Archive for November, 2013

Call it whatever you like:  slobber, drool, drivel, slaver.  No matter the name, it all boils down to one thing–wet, drippy slime.  Watching juicy tentacles slither out of your dog’s mouth causes two things to happen:  a mad dash for the nearest absorbent material and a quick prayer that those tentacles stay attached to your dog long enough for your return.  If they disconnect, there is a very high probability they will land somewhere you really don’t want them, like in your other dog’s eye or on your naked feet or in your hair (and yes, I speak from unfortunate experience).

Can I catch the slobber strings before they detach and land on Zella?

Can I catch the slobber strings before they detach and land on Zella?

Of all my canines, Rufus has been the only one with a drool problem.  He hypersalivates anytime anyone mentions food and, if you happen to discuss peanut butter for any reason, prepare yourself for foot long slime tentacles to appear.  Because of his saggy jowls and undershot bite, he has more space for his saliva to collect.  Eventually, the excess saliva either drips or slithers out, leaving a surplus of disgustedness in its wake.

Swing your drool to the left...

Swing your drool to the left…

can always tell when Rufus has been to the water bowl.  He could be the canine version of Jackson Pollock, if only Mr. Pollock used water instead of paint…and his mouth instead of a paint brush.  Spatters of liquid surround the bowl after Rufus takes a few licks of water.  When he walks away, more dribbles follow him, leaking from the sides and front of his mouth.  I am left with Rorschach water blots all over the tile:  one looks like a canine mocking his owner, while another uncannily resembles a frustrated person and the third, I swear, looks just like an owner strangling her dog for drooling all over the floor.  

...and now to the right.  Look at those drool strings go!

…and now to the right. Look at those drool strings go!

The waterworks really start flowing at breakfast and dinner times.  Rufus’ mouth mimics a leaky faucet–drip, drip, drip.  The area where he sits waiting for his morsels soon turns into a moat surrounding Castle Rufus.  If I’m slower than normal getting his food together, the drips thicken into a proper slaver, turning into long strings of spittle.  As long as I move slowly and calmly towards his face with my paper towel or baby wipe, I can catch the entire length of drool and save my rug.  However, if I move too quickly, Rufus will shift his head and **FLING!!** slobber all over the cabinets, floor, rug and me.   It’s like a scene out of Ghostbusters but instead of ectoplasm, it’s Rufusplasm.


Too bad bibs don’t work on dogs.  I’ve come up with other ways, though, to reduce the slobber problem.  I’ve strategically placed dog drool towels around the house, become much quicker (and sneakier) when preparing the dogs’ meals and eliminated the words “peanut butter”, “treats”, “cookies” and “hungry” from my vocabulary.  So far, the saliva worms have been mostly manageable and I’m proud to report 32 days without incident.  I know others of you out there also suffer the slaver dilemma.  So, may I ask, dear readers, how do you react when your dog’s slobber is showing?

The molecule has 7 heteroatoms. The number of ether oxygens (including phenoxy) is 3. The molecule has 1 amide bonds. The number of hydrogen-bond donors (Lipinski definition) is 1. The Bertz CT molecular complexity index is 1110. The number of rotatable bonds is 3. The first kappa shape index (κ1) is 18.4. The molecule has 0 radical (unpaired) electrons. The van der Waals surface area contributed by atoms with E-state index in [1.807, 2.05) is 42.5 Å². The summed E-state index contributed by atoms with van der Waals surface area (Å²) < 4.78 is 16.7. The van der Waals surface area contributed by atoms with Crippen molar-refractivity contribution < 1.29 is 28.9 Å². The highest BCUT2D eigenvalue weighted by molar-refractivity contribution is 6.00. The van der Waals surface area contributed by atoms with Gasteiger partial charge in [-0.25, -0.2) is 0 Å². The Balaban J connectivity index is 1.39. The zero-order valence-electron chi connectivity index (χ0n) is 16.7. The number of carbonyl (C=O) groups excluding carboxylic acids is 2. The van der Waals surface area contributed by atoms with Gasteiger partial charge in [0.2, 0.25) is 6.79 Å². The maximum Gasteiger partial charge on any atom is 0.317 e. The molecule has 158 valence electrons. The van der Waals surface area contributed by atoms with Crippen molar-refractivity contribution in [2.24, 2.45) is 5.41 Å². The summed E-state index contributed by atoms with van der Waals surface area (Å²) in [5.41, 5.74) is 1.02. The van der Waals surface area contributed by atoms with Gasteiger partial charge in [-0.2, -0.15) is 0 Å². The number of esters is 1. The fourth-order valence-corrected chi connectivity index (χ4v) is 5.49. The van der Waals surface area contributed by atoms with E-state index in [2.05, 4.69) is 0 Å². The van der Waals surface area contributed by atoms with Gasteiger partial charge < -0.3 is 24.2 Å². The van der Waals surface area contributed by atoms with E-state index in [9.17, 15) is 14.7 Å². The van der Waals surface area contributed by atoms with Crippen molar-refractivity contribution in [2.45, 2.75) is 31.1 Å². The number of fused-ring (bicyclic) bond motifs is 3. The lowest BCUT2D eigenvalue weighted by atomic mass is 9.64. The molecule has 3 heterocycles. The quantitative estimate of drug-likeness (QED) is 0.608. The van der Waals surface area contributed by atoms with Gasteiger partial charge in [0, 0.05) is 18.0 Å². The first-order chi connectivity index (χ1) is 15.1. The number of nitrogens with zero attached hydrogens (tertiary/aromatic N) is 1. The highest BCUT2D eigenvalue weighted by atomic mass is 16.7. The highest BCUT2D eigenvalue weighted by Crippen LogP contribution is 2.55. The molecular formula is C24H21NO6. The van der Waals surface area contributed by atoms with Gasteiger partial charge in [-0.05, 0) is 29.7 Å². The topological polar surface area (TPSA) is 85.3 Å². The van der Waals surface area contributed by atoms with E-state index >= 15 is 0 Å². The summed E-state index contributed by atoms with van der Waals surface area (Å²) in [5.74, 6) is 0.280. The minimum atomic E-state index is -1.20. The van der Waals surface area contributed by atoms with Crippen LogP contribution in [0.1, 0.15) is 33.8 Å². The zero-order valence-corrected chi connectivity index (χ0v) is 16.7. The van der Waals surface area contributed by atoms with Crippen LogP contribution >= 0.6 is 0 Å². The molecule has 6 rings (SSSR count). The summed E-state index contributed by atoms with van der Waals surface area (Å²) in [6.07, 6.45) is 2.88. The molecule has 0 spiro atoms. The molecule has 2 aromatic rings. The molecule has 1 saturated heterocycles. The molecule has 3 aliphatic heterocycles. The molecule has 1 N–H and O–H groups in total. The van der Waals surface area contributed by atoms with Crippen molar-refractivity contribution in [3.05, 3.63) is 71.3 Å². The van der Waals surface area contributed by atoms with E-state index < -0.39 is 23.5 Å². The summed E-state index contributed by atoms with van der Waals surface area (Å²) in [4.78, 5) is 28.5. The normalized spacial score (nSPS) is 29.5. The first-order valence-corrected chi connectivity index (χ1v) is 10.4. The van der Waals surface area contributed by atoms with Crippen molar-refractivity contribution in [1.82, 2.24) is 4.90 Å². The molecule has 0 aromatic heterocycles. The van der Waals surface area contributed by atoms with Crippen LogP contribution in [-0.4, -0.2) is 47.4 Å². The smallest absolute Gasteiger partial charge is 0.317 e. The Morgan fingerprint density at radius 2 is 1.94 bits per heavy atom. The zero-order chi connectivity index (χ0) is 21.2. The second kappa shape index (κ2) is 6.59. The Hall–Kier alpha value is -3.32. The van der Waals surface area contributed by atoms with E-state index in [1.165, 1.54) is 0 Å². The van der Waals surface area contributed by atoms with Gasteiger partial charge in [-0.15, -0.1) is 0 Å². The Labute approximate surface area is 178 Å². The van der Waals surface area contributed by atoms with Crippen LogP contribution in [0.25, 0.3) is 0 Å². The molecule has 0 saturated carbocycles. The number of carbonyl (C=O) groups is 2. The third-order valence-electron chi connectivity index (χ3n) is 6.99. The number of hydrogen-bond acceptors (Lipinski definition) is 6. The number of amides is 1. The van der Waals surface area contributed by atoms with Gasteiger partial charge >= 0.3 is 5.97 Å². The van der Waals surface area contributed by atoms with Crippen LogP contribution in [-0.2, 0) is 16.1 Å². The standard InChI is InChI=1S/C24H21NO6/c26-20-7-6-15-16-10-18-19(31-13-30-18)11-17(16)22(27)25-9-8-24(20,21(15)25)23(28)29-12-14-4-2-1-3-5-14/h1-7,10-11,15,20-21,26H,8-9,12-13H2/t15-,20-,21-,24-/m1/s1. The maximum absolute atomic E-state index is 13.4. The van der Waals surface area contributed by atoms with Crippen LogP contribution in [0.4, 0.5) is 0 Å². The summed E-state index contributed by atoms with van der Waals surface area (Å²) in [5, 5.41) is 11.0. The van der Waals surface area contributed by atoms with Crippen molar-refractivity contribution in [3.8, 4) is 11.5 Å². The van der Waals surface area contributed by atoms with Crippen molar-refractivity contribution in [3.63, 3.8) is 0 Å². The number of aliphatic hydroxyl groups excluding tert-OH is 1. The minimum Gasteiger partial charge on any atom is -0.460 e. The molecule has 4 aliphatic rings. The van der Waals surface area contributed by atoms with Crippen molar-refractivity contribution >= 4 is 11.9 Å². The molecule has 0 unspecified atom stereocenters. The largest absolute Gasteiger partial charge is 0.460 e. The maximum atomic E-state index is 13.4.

The drool keeps going and going and going and going...

The drool keeps going and going and going and going…

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Autumn days mean deep blue skies, frolicking squirrels, trees shedding leaves and temperatures dropping.  This leads to more outdoor time, with a 66.6% approval rating by my dogs for the change in season.  The remaining 33.3% would rather hibernate.


Zella watches the leaves fall, Grimm searches for squirrels.  Rufus just stares at me accusingly for making him get off the couch and enjoy the outdoors.

Zella watches the leaves fall, Grimm searches for squirrels. Rufus glares at me for making him get off the couch and enjoy the outdoors.



Rufus seemed truly baffled by the large flurry of leaves that kept dropping on his head.  The wind had picked up and the hackberry tree was losing leaves left and right.  What was Rufus’ solution to the problem?  Why, try to catch and eat the leaves, of course!


Leaf Catch Try #1



Leaf Catch Try #2



Leaf Catch Try#3



Obviously the boy lacks hand, err, mouth-eye coordination.  I thought try #2 was to be a success, but no.  By this point, even the squirrels had come down from the tops of the trees to watch the show.  I think a couple of them actually even tried pelting him with a few acorns, making bets on whether or not they could hit his huge noggin.  Finally Rufus gave up and started eating leaves that had accumulated in my flower pots.  Rooting around in the dirt, he looked like a little piggy…with a vest.


Eating Dirt



Zella was completely embarrassed by her housemate’s lack of proper dog abilities.  All the work she had put into making the squirrels fear her wrath…out the window.  She was going to have to work double time to regain their respect.  Didn’t Rufus know anything?


"Why?  Just...why?  Can I bury him in leaves?"

“Why? Just…why? Can I bury him in leaves?”



Grimm was so fixated on triangulating the squirrels, he just ignored the antics of Rufus.  Grimm really wanted to race around in the yard, but because of the recent rain and the amount of mud present, he satisfied himself by giving squirrels death glares from the deck.


Grimm:  "I'm so gonna get you, squirrels!" Rufus:  "Ooohhh...funny looking baby kitties in trees!  Love you, baby kitties!" Zella:  "Dear God, please turn me into a squirrel so I can scamper far, far away from here."

Grimm: “I’m so gonna get you, squirrels!”